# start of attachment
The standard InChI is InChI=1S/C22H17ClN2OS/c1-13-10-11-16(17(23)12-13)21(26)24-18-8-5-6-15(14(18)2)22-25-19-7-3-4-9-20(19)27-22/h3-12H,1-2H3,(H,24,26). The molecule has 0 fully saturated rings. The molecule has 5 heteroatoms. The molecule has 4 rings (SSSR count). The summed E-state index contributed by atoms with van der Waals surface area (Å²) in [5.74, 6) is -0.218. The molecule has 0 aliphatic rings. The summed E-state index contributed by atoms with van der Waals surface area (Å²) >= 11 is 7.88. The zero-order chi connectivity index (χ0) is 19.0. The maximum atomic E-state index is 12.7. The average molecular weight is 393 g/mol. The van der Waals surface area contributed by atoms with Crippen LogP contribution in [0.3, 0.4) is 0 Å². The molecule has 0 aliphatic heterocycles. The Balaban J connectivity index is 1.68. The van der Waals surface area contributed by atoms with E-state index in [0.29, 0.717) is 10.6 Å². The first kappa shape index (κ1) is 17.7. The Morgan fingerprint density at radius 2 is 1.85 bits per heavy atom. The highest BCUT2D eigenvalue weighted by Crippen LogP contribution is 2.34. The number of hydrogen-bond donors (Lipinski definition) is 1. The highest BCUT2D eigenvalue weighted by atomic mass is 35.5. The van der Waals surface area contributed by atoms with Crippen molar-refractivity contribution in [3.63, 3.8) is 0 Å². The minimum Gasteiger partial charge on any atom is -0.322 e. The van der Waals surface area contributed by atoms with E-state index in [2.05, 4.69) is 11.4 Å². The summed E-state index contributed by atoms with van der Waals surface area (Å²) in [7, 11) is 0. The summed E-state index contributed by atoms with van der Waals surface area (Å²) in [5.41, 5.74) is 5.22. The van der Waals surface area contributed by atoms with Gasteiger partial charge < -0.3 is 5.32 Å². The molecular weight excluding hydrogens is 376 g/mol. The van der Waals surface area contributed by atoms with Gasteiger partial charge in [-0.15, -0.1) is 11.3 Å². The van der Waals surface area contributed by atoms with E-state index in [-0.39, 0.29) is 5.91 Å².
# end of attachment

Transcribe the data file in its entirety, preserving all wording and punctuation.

The standard InChI is InChI=1S/C22H17ClN2OS/c1-13-10-11-16(17(23)12-13)21(26)24-18-8-5-6-15(14(18)2)22-25-19-7-3-4-9-20(19)27-22/h3-12H,1-2H3,(H,24,26). The molecule has 0 fully saturated rings. The molecule has 5 heteroatoms. The molecule has 4 rings (SSSR count). The summed E-state index contributed by atoms with van der Waals surface area (Å²) in [5.74, 6) is -0.218. The molecule has 0 aliphatic rings. The summed E-state index contributed by atoms with van der Waals surface area (Å²) >= 11 is 7.88. The zero-order chi connectivity index (χ0) is 19.0. The maximum atomic E-state index is 12.7. The average molecular weight is 393 g/mol. The van der Waals surface area contributed by atoms with Crippen LogP contribution in [0.3, 0.4) is 0 Å². The molecule has 0 aliphatic heterocycles. The Balaban J connectivity index is 1.68. The van der Waals surface area contributed by atoms with E-state index in [0.29, 0.717) is 10.6 Å². The first kappa shape index (κ1) is 17.7. The Morgan fingerprint density at radius 2 is 1.85 bits per heavy atom. The highest BCUT2D eigenvalue weighted by Crippen LogP contribution is 2.34. The number of hydrogen-bond donors (Lipinski definition) is 1. The highest BCUT2D eigenvalue weighted by atomic mass is 35.5. The van der Waals surface area contributed by atoms with Crippen molar-refractivity contribution in [3.63, 3.8) is 0 Å². The minimum Gasteiger partial charge on any atom is -0.322 e. The van der Waals surface area contributed by atoms with E-state index in [2.05, 4.69) is 11.4 Å². The summed E-state index contributed by atoms with van der Waals surface area (Å²) in [7, 11) is 0. The summed E-state index contributed by atoms with van der Waals surface area (Å²) in [5.41, 5.74) is 5.22. The van der Waals surface area contributed by atoms with Gasteiger partial charge < -0.3 is 5.32 Å². The molecular weight excluding hydrogens is 376 g/mol. The van der Waals surface area contributed by atoms with Gasteiger partial charge in [-0.15, -0.1) is 11.3 Å². The van der Waals surface area contributed by atoms with E-state index in [-0.39, 0.29) is 5.91 Å².